Residents hear about County Road 124

This article submitted by Michael Jacobson on 6/21/00.

The fate of County Road 124, which runs along the eastern shore of Lake Koronis, attracted a crowd of lake and township residents to a public hearing on Monday, June 12.

Paynesville Township and Stearns County have negotiated a deal whereby the township would take over the road with a lump sum payment of $392,000. That sum includes $272,000 for resurfacing the road, $100,000 for widening it to include a pedestrian trail, and $20,000 for two years of maintenance.

The public hearing, held at the township office during a regular monthly meeting of the township board, was conducted by Mitch Anderson, the highway engineer for Stearns County. The county is required to hold a public hearing before turning a road over to the township.

Negotiations between the county and the township began last fall. The discussion about County Road 124 started due to the proposed pedestrian trail around Lake Koronis. An effort was made to make County Road 124 the first leg of that trail.

In working with the county, three options emerged, according to Don Pietsch, chairman of the Paynesville Township Board of Supervisors. The first was to wait until 2002, when the road was scheduled for an overlay of asphalt. The second option was to have the county widen each shoulder by four feet, and the third option was for the township to take over the road and put an eight-foot trail on one side.

Forty local residents attended the hearing, which lasted 75 minutes.

A number of residents expressed some concerns with the transfer from the county to the township. Their concerns ranged from fearing cost overruns to the ability of the township to maintain the road at the same level as the county, the feasibility of widening the road, and the interference of increased traffic on the road. Residents also wondered why the township wanted a project the county didn't want.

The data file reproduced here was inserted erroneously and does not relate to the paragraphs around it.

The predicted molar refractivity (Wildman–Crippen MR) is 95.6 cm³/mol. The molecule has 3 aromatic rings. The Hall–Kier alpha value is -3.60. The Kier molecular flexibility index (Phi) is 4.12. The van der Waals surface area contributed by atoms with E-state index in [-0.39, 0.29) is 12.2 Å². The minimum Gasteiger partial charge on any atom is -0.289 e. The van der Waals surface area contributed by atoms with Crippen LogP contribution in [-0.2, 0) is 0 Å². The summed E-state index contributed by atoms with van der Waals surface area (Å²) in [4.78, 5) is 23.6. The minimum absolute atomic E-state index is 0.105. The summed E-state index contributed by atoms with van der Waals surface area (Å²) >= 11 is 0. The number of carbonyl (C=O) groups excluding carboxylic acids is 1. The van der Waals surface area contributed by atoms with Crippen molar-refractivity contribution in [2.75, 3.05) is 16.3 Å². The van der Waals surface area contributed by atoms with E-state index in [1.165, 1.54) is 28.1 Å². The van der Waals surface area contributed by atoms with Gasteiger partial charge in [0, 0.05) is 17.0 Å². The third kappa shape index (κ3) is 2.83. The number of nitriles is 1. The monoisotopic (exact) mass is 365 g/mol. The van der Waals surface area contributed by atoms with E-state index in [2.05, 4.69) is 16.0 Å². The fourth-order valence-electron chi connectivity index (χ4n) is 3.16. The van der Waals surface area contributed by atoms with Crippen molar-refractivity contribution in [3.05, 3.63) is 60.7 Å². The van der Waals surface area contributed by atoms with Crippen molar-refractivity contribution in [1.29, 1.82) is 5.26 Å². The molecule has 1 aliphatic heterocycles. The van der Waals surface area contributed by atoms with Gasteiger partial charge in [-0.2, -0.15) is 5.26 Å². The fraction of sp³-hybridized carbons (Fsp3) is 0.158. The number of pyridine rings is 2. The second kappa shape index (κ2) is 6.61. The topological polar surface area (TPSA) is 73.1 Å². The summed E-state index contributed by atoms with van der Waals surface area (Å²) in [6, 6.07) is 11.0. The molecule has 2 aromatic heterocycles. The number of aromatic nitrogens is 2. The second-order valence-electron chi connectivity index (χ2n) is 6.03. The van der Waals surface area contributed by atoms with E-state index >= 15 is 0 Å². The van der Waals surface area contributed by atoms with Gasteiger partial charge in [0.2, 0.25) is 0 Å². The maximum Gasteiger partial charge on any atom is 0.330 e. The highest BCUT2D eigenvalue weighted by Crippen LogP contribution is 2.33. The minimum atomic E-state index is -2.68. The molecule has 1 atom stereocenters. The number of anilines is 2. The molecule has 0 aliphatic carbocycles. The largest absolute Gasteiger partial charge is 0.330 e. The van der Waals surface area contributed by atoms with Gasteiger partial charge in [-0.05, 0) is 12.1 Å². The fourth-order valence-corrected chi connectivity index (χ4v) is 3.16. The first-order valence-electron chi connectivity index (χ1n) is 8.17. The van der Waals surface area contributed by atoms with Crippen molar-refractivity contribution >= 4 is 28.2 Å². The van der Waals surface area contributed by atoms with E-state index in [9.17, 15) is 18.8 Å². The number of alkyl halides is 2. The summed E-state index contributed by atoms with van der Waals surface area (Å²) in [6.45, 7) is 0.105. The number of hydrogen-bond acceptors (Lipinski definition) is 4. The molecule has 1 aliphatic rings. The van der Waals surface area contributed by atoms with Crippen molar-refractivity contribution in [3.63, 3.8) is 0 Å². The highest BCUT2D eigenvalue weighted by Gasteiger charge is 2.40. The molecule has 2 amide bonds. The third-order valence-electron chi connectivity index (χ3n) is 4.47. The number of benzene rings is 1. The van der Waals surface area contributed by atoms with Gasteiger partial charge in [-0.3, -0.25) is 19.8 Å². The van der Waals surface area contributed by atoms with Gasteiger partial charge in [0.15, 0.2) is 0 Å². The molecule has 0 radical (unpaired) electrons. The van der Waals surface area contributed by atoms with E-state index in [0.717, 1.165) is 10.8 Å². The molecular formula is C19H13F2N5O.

After a question about who initiated the turn back proceedings, Anderson said it was a mutual decision between the township and the county. The county is not turning back roads systematically, he added, but County Road 124 is a fitting candidate. The road, he said, serves no county purpose, as it does not connect towns or other roads. It serves residences, and has a faster alternate route in Highway 55.

Linus Nistler, a resident along County Road 124, asked what the township would do if the project cost more than the county's lump sum. He said the road was built 60 years ago and could need considerable work to its base. "I still can't see how $390,000 will cover the costs for rebuilding the road," Nistler added. "I think your estimates are way off."

Others asked if the price would include rising costs of crude oil, which could make tarring more expensive, and if the project would be supervised and inspected at county standards.

Later in the meeting, Pietsch defended the price, saying, "We'll have egg on our face if the thing runs $450,000, but I'll trust the county figures."

Another supervisor, Warren Nehring, added that the township board would not have to accept the bids if they came back that high.

One suggestion from the public was to have the county rebuild the road and then turn it over to the township.

The county, though, is unwilling to put an eight-foot trail on one side of the road. The county has 965 miles of roads, according to Anderson, and they fear setting a precedent that would lead to other requests throughout the county. "We will be asked to build one somewhere else if we build one here," said Anderson.